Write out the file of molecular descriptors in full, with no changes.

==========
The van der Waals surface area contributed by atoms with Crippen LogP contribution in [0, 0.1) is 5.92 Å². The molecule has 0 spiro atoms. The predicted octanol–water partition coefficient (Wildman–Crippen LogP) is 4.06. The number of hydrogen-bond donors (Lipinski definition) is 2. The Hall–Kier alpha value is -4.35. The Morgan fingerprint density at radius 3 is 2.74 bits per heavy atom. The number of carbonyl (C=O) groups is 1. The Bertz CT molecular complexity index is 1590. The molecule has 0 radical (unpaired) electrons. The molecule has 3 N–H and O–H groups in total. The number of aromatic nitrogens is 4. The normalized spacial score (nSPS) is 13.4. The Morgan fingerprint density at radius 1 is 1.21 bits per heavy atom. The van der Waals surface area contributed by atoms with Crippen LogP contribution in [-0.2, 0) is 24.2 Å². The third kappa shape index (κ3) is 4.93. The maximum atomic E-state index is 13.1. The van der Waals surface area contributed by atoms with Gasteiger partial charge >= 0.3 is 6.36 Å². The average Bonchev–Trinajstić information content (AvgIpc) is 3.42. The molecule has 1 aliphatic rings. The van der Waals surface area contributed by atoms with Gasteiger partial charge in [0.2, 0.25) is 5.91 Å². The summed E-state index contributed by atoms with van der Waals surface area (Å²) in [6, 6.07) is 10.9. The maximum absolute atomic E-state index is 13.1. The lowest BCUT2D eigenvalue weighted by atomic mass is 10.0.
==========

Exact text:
The van der Waals surface area contributed by atoms with Crippen LogP contribution in [0, 0.1) is 5.92 Å². The molecule has 0 spiro atoms. The predicted octanol–water partition coefficient (Wildman–Crippen LogP) is 4.06. The number of hydrogen-bond donors (Lipinski definition) is 2. The Hall–Kier alpha value is -4.35. The Morgan fingerprint density at radius 3 is 2.74 bits per heavy atom. The number of carbonyl (C=O) groups is 1. The Bertz CT molecular complexity index is 1590. The molecule has 0 radical (unpaired) electrons. The molecule has 3 N–H and O–H groups in total. The number of aromatic nitrogens is 4. The normalized spacial score (nSPS) is 13.4. The Morgan fingerprint density at radius 1 is 1.21 bits per heavy atom. The van der Waals surface area contributed by atoms with Crippen LogP contribution in [-0.2, 0) is 24.2 Å². The third kappa shape index (κ3) is 4.93. The maximum atomic E-state index is 13.1. The van der Waals surface area contributed by atoms with Gasteiger partial charge >= 0.3 is 6.36 Å². The average Bonchev–Trinajstić information content (AvgIpc) is 3.42. The molecule has 1 aliphatic rings. The van der Waals surface area contributed by atoms with Gasteiger partial charge in [0.2, 0.25) is 5.91 Å². The summed E-state index contributed by atoms with van der Waals surface area (Å²) in [6, 6.07) is 10.9. The maximum absolute atomic E-state index is 13.1. The lowest BCUT2D eigenvalue weighted by atomic mass is 10.0.